CSC News

July 28, 2010

Out of Sight, Not Out of Mines

Source - CD Tracks, Fermi National Accelerator Laboratory, May 2010


“Mining Likely Properties of Access Control Policies via Association Rule Mining," a paper by graduate student JeeHyun Hwang and Dr. Tao Xie, associate professor in the Computer Science Department at NC State University, Vincent Hu from the Institute of Standards and Technology, and Mine Altunay from Fermi National Accelerator Laboratory (Fermilab), was published in the Proceedings of the 24th Annual IFIP WG 11.3 Working Conference that took place in Rome on June 21-23, 2010. JeeHyun, a PhD candidate at NC State, completed an internship with Mine at Fermilab last summer.  


The paper discusses the authors' approach to automatically mine likely properties from an access security policy by a technique called association rule mining. 


Access control mechanisms control which users or processes have access to which resources in a system. Database management systems often use access control mechanisms to offer fine-grained access control to sensitive resources based on policies. In such situations, identifying discrepancies between policies and their intended function is crucial because these discrepancies may cause unexpected behaviors, such as exposing security vulnerabilities by giving malicious users access to sensitive resources.


To ensure that policies are correct, policy authors check whether certain properties are satisfied by the policy. If a property is violated, a property verification tool produces counterexamples that lead to property violations and restrict the user or process. But writing these properties is not a trivial task. Policy authors must not only have sufficient knowledge of a given policy to identify its properties, but as the policy's size increases and its structure becomes more complex, identifying its properties becomes more challenging.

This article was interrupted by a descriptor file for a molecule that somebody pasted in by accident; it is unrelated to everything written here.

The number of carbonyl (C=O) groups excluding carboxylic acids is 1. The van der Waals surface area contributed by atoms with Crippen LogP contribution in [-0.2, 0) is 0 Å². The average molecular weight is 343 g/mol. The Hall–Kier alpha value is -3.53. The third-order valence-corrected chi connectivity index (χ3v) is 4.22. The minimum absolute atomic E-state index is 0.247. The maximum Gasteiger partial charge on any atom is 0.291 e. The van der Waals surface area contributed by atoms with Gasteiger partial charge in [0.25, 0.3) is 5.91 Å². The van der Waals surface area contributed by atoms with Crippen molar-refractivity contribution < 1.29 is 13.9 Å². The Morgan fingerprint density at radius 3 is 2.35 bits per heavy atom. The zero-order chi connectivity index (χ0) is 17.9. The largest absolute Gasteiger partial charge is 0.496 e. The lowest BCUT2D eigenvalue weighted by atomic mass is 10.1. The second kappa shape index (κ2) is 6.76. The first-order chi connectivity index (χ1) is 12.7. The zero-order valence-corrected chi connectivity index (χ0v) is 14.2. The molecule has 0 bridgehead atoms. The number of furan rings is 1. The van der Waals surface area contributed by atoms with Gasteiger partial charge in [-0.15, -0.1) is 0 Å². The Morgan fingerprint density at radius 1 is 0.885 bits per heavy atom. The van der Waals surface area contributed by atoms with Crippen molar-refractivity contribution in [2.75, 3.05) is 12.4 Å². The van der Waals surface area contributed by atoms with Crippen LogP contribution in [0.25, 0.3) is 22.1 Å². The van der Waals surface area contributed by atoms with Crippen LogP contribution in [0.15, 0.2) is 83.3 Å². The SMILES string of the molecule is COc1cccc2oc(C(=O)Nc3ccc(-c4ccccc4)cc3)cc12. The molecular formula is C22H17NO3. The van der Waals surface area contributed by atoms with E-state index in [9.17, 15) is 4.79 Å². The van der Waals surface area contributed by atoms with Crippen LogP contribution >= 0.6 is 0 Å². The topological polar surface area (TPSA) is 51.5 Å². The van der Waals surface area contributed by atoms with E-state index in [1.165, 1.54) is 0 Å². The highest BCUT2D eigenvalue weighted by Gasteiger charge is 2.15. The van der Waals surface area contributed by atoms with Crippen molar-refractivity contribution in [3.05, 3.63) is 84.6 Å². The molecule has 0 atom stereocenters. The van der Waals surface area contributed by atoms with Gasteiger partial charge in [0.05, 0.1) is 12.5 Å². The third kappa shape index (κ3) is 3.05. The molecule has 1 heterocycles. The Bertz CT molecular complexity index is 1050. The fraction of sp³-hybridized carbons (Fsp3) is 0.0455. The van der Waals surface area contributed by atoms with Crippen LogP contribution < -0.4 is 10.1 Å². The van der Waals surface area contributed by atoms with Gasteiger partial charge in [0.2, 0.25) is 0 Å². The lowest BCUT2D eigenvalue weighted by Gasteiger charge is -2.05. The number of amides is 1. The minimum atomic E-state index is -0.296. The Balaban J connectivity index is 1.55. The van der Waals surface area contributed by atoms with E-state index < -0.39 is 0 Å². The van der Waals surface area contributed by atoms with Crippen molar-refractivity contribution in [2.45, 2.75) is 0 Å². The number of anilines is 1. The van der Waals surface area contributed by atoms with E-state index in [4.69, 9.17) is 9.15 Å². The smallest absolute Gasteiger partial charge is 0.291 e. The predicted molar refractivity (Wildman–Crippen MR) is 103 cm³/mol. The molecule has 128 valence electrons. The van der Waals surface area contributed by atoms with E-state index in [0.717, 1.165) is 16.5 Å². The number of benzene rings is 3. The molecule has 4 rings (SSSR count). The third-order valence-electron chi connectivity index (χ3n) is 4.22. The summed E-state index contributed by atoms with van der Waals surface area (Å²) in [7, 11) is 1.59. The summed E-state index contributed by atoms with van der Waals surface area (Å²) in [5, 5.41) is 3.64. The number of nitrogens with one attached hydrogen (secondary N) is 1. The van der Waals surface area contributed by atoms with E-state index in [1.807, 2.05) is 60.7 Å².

To facilitate property verification, the researchers have developed a method that automatically mines the policy for likely properties---properties that are true for most, but not all of the policies---via association rule mining. Behaviors that don't satisfy likely properties then undergo verification to produce counterexamples to help authors identify faulty policy rules.


JeeHyun and his colleagues tested four different XACML policies and showed a higher fault-detection capability than that of an existing approach by over 30 percent. 


For more information on the collaborative project on testing and verification of security policies, click here.




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